With more tents cropping up around Austin and a growing push by residents and city officials to evolve its homelessness strategy, Austin City Council agreed to initiate a program that will target specific encampment areas throughout the city, connect their residents to services and housing, and forbid further camping in the area.

For phase one of the Housing-Focused Homeless Encampment Assistance Link program, or HEAL, City Council offered vague descriptions of the four encampment areas it wants city staff to focus on: a major intersection under a state highway, on a traffic island or median that is adjacent to a pedestrian walkway in South Central Austin, a sidewalk or public right of way near a public library in East Austin, along a “major” road in downtown Austin, and an intersection adjacent to “significant vehicular and pedestrian traffic” in Northwest Austin.

The city will immediately begin sending social workers to survey the specific needs of people living in the four encampment areas with the goal of eventually vacating campsites by connecting people to services and housing. By March 4, City Manager Spencer Cronk has to come to City Council with a plan on how to prohibit camping once the areas are cleared out.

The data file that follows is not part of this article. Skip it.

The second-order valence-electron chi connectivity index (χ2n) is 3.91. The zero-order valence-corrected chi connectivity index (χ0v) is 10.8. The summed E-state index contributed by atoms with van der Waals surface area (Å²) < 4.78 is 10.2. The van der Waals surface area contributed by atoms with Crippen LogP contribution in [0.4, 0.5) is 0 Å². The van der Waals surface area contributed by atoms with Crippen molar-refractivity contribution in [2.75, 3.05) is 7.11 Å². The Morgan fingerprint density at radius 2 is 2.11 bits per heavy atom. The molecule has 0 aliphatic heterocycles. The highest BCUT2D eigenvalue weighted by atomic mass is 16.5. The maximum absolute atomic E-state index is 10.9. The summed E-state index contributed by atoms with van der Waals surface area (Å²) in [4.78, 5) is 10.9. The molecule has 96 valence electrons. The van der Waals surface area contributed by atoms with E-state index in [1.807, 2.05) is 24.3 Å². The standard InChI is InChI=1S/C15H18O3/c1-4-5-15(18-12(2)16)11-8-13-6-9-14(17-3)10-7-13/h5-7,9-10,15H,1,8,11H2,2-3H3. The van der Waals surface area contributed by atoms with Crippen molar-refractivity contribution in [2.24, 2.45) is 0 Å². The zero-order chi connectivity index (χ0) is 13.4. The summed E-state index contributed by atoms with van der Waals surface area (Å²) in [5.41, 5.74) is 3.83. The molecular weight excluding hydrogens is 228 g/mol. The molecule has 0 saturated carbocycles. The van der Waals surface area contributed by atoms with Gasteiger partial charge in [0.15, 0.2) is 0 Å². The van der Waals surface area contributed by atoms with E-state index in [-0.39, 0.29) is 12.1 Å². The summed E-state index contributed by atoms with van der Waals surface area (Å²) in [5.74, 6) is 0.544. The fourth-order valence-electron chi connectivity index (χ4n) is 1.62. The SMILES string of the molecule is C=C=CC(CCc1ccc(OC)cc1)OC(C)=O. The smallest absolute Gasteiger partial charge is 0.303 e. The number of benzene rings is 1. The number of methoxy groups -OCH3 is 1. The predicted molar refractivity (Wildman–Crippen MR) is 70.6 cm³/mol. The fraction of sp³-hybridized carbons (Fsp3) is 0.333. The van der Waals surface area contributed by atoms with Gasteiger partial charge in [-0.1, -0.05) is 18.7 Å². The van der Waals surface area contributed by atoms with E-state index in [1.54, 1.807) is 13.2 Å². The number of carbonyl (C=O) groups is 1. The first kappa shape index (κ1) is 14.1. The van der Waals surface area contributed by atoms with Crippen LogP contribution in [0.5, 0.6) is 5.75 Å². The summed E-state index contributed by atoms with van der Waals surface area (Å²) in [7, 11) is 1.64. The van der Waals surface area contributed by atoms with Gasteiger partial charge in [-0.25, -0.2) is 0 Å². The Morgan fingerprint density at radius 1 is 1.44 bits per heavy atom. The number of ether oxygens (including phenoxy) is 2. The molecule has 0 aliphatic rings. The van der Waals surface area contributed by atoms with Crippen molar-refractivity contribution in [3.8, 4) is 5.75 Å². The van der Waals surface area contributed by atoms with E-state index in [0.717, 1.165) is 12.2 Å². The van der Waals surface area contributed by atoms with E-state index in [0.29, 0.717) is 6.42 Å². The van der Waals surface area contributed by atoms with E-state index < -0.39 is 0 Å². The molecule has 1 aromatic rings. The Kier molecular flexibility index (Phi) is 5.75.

City Council was adamant Cronk’s plan not use police officers or citations to deter camping, saying it did not want to renege on its 2019 effort to effectively decriminalize homelessness. City Council also told Cronk that the $3 million requested to move residents into housing and services could not be diverted from existing homeless service programs or efforts to purchase permanent supportive housing facilities.

If phase one is successful, the city will move on with a second and third phase. The program will target encampments determined to be unsafe by the city’s homelessness strategy office and city manager.

The new effort comes as scrutiny has intensified over Austin’s response to its growing homelessness challenges. In June 2019, City Council voted to decriminalize public camping, a controversial decision aimed at lessening the penal burden on Austin’s homeless community. The visibility of Austin’s homelessness issue has since grown, as have efforts to overturn City Council’s efforts. On Feb. 4, the city clerk announced a petition aimed at reinstating the city’s camping ban had more than the necessary 20,000 signatures to place the issue to a vote on the May 1 election.

City Council is eyeing a Feb. 9 special-called meeting to finalize the ballot language for the May 1 election.